How to Use the Engset Blocking Function

Engset Blocking Calculator

How many lines are needed?
Size of Source
Average # Calls per Hour
Average Call Duration minutes
seconds
Blocking Probability (GoS)



GoS Calculator
Size of Source
Average # Calls per Hour
Average Call Duration minutes
seconds
Number of Phone Lines

In computing telecommunications traffic stats, there are the Erlang functions which assume infinite sources of traffic, and the Engset function which assumes a finite source of traffic. If you know the level of traffic measured in Erlangs, the number of available lines, and the size of the finite population, then you can use the Engset formula to calculate the probability that a call is blocked. The probability is also known as the Grade of Service, GoS.

The Engset function was developed by Tore Olaus Engset, who like Agner Krarup Erlang also studied the mathematics of traffic engineering. For extremely large sources of traffic, the Engset formula and Erlang B formula yield almost identical values for the GoS.

The Engset Blocking function can also be used to determine how many trunks are needed to achieve a desired Grade of Service, given fixed values for the population size and Erlangs.

The first calculator tells you how many phone lines are needed when input the traffic in Erlangs, desired probability of blocked calls, and size of the traffic source. The second calculator gives the GoS when you input the traffic in Elangs, number of lines, and size of the traffic source.

The Engset Blocking Equation

If the Erlangs of traffic per capita is A, the number of trunk lines is M, and the source size S, then the Engset Blocking formula gives the probability that a call is dropped, aka the GoS:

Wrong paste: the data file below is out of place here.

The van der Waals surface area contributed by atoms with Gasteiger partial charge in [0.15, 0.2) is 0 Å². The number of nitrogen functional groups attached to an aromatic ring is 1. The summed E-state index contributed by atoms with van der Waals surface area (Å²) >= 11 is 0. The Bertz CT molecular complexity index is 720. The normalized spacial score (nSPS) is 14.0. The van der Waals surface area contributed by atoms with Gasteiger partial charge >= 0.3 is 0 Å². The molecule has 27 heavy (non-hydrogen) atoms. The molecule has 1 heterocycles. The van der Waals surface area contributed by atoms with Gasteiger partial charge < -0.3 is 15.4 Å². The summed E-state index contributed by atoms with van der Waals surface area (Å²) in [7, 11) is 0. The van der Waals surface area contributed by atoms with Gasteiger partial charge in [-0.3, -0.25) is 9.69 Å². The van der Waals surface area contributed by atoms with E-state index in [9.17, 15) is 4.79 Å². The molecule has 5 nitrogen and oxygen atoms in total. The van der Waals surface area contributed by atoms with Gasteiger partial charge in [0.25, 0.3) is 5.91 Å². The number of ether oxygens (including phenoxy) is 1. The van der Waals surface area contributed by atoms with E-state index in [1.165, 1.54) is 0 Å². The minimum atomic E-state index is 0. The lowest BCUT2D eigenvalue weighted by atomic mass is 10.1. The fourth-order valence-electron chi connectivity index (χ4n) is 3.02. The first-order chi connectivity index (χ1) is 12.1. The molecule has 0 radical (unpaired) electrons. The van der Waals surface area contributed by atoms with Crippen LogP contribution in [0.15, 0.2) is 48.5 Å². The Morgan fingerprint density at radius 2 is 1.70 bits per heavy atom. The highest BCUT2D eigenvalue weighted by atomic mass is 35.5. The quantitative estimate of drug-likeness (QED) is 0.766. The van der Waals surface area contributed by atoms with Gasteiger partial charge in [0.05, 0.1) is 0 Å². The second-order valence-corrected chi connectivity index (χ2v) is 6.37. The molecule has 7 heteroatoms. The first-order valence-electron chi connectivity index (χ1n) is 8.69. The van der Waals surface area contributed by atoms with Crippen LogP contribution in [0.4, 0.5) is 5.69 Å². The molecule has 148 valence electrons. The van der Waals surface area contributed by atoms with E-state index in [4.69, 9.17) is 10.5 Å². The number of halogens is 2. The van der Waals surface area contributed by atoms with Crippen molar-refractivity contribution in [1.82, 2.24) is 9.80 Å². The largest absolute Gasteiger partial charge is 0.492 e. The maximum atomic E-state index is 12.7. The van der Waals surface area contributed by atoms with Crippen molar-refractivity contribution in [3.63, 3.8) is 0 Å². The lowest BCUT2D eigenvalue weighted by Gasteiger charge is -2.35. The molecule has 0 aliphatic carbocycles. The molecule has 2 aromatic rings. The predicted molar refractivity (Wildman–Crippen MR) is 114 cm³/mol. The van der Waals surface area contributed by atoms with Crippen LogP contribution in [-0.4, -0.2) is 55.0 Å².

GoS = (AM)(S ch M)/[Mn=0 (An)(S ch n)],

where (X ch Y) is the combination formula--the number of ways of forming subsets of size Y from a larger set of size X. Notice that the Engset function does not use the same traffic input as the Erlang B, Erlang C, and Extended Erlang B formulas. For the Engset calculation, we must divide the total Erlangs by S to compute A.

Example 1: Suppose a call center only receives traffic from the residents of a small town with a population size of 500. Also suppose that the call center has 4 phone lines and receives 48 calls per day with an average duration of 30 minutes. Since 30 minutes = 1/48 days, the total number of Erlangs is (48)(1/48) = 1. The number of Erlangs per resident is 1/500 = 0.002. Thus, the probability that a call is blocked is

GoS = (0.0024)(500 ch 4)/[4n=0 (0.002n)(500 ch n)] = 0.01538.

This means about 1.54% of the calls get dropped. As S becomes larger, the Engset function yields the same GoS as the Erlang B function.

Example 2: Recursive iterations can be used to determine M from a given values of A and S, and a desired value of GoS.

Suppose that a call center receives 4 calls per hour, the average call duration is 24 minutes, the total population of callers is 250, and the center would like a GoS value of 0.01.

First, we calculate the number of Erlangs per person as (4)(24/60)/250 = 0.0064. Using a recursive procedure, we find that the call center must have a minimum of 6 phone lines to accomodate the callers with a GoS of 0.01.

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The analogous formula for a system whose source is effectively infinite is the Erlang B formula.

If the system places calls in a queue rather than drops them, you must use the Erlang C Formula instead. If a significant portion of dropped calls retry, then use the Extended Erlang B Formula, which factors in a recall rate.

© Had2Know 2010

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